While penetration pricing is an excellent way of driving revenue to your business, you should refrain from overusing this technique to avoid positioning yourself as a “bargain basement” brand. If you do this, you’ll need to offer deals and discounts on all of your products indefinitely to survive.
Related retail strategy: Email marketing campaigns or exclusive in-store offers and discounts.
Loss-leading pricing: Boosting your transactional value
A savvy tactic that you’ve probably experienced as a consumer at least once in your lifetime, loss-leading pricing is an alteration of bundling.
By offering your visitors a great deal on a featured item and suggesting complementary products to accompany their purchase, you stand a good chance of boosting your average value per customer.
With loss-leading pricing, you might only break even on your primary product, but by enticing your customers to leave the checkout after making multiple purchases, you will make a healthy profit.
Loss-leading pricing is an effective strategy for retailers across sectors. However, akin to penetration pricing, you should avoid leveraging this tactic too frequently.
Related retail strategy: In-store product demonstrations featuring related items or upselling or product recommendation features online.
Psychological pricing: A science of odd numbers
An intriguing retail strategy, psychological pricing – as the name suggests – is centered on selling your items in a way that makes your consumers feel as if they’re being offered added value. It’s a mind trick – but a fair and ethical one.
By rounding off retail prices and throwing odd numbers into the mix, you’ll enjoy a solid profit margin while encouraging more sales.
In William Poundstone’s revered book, Priceless, the author explores eight separate studies based on psychological pricing. He discovered that using odd numbers (for examples $39 rather than $40, or $19.99 rather than $20) boosted sales by 24% on average compared to “rounded” price points.
This approach encourages impulse purchasing, and because these pricing tweaks are so subtle, this method is highly sustainable. However, if you sell luxury items or anything sporting an especially high price point, using psychological pricing tactics can harm your brand’s reputation.
Related retail strategy: Comparison-based marketing. As this is a pricing strategy in its own right, here’s a full explanation for your reference:
Anchor pricing, a branch of psychological pricing, is an approach based on creating a fruitful comparison for your customers’ reference.
A retailer publishes both a product’s discounted price and the original retail price to showcase the savings a consumer will enjoy from committing to the purchase.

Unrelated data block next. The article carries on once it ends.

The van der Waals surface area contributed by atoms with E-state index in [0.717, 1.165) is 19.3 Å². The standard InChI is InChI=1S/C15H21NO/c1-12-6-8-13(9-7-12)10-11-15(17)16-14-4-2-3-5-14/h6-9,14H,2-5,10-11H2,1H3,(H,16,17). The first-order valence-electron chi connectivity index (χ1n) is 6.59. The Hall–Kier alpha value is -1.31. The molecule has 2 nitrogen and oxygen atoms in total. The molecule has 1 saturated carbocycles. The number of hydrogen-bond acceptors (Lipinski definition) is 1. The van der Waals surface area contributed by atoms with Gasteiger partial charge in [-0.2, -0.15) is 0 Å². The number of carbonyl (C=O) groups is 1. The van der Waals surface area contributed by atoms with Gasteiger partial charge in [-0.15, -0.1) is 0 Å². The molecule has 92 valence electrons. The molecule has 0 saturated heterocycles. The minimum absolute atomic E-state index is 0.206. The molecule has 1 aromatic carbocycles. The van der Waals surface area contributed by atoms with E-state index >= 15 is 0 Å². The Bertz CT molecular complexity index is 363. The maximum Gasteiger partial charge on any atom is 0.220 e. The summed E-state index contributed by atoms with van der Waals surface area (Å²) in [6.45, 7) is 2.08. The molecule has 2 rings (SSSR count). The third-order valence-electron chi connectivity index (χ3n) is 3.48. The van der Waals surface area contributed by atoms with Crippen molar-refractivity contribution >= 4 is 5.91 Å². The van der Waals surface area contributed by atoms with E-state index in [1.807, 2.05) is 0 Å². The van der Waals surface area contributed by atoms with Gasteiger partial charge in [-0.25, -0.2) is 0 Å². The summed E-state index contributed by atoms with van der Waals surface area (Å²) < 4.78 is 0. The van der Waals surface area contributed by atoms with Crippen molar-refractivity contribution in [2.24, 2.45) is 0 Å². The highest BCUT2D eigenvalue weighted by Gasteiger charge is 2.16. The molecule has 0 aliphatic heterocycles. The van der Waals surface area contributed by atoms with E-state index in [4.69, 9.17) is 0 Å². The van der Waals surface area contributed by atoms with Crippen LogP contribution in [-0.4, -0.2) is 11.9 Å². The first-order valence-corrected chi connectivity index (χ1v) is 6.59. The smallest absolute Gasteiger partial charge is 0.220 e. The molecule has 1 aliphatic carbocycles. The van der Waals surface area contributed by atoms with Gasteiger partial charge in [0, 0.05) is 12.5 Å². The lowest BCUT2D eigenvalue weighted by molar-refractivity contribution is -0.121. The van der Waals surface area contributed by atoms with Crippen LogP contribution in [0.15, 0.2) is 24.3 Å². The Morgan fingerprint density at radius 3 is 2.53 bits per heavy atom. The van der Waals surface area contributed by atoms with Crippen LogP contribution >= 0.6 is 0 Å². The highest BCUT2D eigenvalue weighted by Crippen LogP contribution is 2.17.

If you do this, you will draw your customers’ attention to particular items, allowing them to instantly process the level of value you are offering them.
While this tried-and-tested pricing strategy yields positive results, you must always be honest about your products’ original and discounted prices – unrealistic (or untrue) breakdowns could result in damage to your brand image and drive customers away from your store.
Competitive pricing: Chopping down the competition
Naturally, in such a cutthroat industry, getting ahead of the competition is essential to survival.
As the name of the strategy suggests, comparative pricing is a tactic based on leveraging your competitors’ pricing and using it as a guide for lowering your prices to undercut them while maintaining a respectable profit margin.
By taking the time to establish your direct competitors and analyze their price points for various items, you’ll be able to amend your pricing to offer a more competitive offer without entering a “race to the bottom,” price-slashing battle that will diminish your profits while cheapening your brand’s reputation.
If you can foster tight-knit relationships with your suppliers, you may be able to negotiate a lower wholesale cost for some items, which will allow you to offer competitive retail pricing without giving your items away for next to nothing.
Related retail strategy: Focused in-store or digital marketing campaigns that cover a wide range of platforms and consumer touch points, based on direct competitor research.
“Show value, create an experience and always strive to exceed customer expectations.” – Shep Hyken
Pricing your products for maximum success is a challenge, but by using a balanced mix of these pricing strategies and taking the time to regularly measure the success of your initiatives, you’ll continue to grow your audience – and your profits – year after year.